ZERO—in post-war European art this means the countdown to a new sense of being close to life, enthusiastic about technology and delighting in experimentation. All the artists in the international Zero movement developed individual work concepts and production strategies. But they all had the same basic ideas: monochromy and seriality, light and movement, developing works for rooms, urban squares and cities and establishing a new sense of unity for nature, man and technology.
NEW ZERO—the title of this Exhibition indicates that contemporary artists relate to the Zero avant-garde in a number of ways, that they find prior formulations hereof material definitions, views of works and an undogmatic, non-hierarchical view by art itself that still offers material for debate and ideas for positioning today. By choosing Sylvie Fleury, Andreas Reiter Raabe, Simone Westerwinter and Heimo Zobernig—besides historical artists as Dadamaino, Jan Henderikse, Henk Peeters, Martial Raysse, Jesús Rafael Soto, Jean Tinguely and Jef Verheyen —we have concentrated on artists from the generation around 1960, who argue mainly in the context of pictures in our selection.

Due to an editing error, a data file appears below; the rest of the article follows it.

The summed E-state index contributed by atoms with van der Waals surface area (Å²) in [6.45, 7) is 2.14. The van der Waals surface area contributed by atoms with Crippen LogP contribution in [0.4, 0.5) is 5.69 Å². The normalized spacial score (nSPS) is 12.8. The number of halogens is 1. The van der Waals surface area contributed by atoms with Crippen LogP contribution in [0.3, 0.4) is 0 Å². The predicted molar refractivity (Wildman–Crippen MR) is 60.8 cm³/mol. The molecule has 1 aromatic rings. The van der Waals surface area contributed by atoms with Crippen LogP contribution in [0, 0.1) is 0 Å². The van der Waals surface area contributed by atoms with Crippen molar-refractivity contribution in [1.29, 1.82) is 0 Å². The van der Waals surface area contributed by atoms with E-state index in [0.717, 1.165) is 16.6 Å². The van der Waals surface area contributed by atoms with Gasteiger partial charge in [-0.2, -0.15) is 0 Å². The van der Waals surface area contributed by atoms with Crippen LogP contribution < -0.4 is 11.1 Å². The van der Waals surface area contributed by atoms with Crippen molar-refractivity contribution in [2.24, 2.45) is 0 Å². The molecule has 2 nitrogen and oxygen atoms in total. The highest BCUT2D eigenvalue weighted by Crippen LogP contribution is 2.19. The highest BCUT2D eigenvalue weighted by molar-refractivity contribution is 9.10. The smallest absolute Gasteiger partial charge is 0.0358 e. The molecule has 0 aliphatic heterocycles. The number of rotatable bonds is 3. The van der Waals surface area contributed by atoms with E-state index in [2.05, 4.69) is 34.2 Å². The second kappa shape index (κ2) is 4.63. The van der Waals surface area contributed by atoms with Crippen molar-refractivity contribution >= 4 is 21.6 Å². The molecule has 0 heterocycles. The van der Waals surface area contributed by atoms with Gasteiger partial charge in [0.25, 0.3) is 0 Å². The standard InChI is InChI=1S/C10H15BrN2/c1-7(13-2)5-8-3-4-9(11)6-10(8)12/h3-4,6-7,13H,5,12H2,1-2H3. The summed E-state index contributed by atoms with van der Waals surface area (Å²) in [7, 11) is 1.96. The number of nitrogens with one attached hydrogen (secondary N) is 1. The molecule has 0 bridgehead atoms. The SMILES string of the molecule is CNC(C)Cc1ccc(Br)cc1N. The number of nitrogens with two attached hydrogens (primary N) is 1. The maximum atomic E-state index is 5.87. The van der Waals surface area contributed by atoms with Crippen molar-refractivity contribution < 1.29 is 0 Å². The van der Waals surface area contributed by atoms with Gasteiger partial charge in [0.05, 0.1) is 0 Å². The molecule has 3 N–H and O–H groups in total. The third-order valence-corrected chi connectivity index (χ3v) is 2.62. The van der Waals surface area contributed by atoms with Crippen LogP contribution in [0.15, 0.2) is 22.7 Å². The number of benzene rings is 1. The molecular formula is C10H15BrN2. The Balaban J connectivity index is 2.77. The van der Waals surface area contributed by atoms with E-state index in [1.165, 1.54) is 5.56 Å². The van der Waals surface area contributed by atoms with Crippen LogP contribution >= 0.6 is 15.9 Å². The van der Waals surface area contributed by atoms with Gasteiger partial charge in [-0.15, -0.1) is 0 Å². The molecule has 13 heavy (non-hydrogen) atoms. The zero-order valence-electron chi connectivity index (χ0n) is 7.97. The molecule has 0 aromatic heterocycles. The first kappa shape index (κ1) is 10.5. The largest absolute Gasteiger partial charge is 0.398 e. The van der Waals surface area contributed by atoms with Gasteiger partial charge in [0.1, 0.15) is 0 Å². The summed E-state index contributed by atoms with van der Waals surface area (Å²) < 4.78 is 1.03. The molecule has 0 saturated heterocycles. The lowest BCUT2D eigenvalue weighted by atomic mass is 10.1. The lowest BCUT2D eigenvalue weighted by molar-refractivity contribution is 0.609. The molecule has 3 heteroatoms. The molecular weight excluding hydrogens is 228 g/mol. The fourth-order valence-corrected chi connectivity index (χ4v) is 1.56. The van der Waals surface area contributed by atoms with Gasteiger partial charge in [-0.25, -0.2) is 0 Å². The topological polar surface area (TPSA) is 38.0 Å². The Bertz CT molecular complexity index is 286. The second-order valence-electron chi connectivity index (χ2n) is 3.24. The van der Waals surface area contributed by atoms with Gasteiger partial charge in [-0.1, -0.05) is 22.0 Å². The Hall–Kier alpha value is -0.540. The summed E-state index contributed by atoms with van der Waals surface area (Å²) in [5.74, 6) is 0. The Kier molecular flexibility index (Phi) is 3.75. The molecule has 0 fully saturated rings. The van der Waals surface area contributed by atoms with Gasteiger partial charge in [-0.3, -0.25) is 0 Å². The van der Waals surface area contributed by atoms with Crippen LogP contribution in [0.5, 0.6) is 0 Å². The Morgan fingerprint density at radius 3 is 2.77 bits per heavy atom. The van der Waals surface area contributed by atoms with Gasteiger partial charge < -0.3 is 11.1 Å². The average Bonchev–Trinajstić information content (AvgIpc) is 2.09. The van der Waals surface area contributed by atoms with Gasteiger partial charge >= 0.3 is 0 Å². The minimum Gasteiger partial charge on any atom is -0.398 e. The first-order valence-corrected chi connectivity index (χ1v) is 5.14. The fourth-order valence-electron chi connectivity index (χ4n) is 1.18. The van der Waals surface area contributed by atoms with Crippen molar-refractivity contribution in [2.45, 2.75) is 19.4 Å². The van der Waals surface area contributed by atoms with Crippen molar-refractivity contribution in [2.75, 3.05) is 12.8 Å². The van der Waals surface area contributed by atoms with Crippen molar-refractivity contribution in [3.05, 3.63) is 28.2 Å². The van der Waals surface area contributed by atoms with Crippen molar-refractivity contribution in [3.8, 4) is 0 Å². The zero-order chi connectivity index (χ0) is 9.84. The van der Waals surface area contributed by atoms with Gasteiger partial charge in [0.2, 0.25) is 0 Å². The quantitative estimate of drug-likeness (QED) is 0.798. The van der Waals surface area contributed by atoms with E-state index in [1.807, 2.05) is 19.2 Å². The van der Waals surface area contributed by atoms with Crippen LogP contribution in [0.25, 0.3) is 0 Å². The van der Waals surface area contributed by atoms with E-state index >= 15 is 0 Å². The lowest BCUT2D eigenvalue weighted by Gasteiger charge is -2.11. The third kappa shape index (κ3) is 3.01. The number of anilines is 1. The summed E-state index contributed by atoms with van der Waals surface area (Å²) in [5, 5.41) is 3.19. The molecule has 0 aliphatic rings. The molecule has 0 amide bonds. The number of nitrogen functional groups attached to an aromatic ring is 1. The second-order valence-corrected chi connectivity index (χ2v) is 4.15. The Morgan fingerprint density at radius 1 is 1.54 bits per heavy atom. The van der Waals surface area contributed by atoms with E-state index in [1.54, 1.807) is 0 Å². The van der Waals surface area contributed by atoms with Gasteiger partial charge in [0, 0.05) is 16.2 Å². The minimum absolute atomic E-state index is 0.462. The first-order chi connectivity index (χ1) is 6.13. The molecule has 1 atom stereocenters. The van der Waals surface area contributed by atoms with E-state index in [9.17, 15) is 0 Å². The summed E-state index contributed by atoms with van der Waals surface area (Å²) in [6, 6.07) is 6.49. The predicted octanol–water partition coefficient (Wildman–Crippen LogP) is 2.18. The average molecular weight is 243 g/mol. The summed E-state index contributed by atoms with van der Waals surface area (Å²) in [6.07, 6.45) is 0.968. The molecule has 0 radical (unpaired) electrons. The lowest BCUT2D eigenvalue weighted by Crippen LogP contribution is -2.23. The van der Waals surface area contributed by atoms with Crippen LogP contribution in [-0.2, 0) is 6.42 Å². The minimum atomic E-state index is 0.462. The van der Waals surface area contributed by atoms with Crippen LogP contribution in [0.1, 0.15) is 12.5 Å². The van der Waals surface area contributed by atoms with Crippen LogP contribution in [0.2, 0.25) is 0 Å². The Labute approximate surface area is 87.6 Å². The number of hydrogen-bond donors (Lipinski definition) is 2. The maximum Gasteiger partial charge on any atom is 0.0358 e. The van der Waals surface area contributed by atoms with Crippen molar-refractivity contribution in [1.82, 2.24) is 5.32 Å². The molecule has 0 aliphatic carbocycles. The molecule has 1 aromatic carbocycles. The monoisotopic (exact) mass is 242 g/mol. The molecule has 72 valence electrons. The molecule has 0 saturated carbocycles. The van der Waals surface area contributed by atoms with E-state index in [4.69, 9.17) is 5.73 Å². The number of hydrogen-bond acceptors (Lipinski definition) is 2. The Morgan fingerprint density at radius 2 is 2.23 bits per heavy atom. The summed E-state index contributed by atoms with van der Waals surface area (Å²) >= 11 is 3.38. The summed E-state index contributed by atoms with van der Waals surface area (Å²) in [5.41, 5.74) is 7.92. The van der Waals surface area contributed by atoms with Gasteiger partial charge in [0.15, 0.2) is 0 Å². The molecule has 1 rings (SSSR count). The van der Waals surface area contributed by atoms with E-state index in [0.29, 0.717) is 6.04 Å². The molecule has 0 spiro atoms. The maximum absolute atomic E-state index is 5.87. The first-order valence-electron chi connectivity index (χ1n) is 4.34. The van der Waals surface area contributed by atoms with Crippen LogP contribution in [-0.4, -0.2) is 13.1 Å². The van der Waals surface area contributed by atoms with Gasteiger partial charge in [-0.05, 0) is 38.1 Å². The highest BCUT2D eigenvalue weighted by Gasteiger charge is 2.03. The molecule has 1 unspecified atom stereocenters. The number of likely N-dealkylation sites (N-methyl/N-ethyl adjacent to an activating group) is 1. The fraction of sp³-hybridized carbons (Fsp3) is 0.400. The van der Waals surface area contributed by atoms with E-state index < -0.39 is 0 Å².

The special exhibition Piero Manzoni—John Nixon. Works from Herning/Denmark is a pars pro toto representation of the intensity of these dialogues. John Nixon is an Australian concept artist. He chose about 20 works by the ‘achromatic’ Manzoni to which he responds—arguing individually—with monochrome orange works from his “Experimental Painting Workshop (EPW).” His credo, which also applies to the NEW ZERO exhibition as a whole, is as follows: “Radical Modernism is a project that cannot be brought to a conclusion that represents the demand for experiment and the history of this experiment. My interest is not so much to return to history as to develop this history. I see my work as a continuation of the radical Modern project.”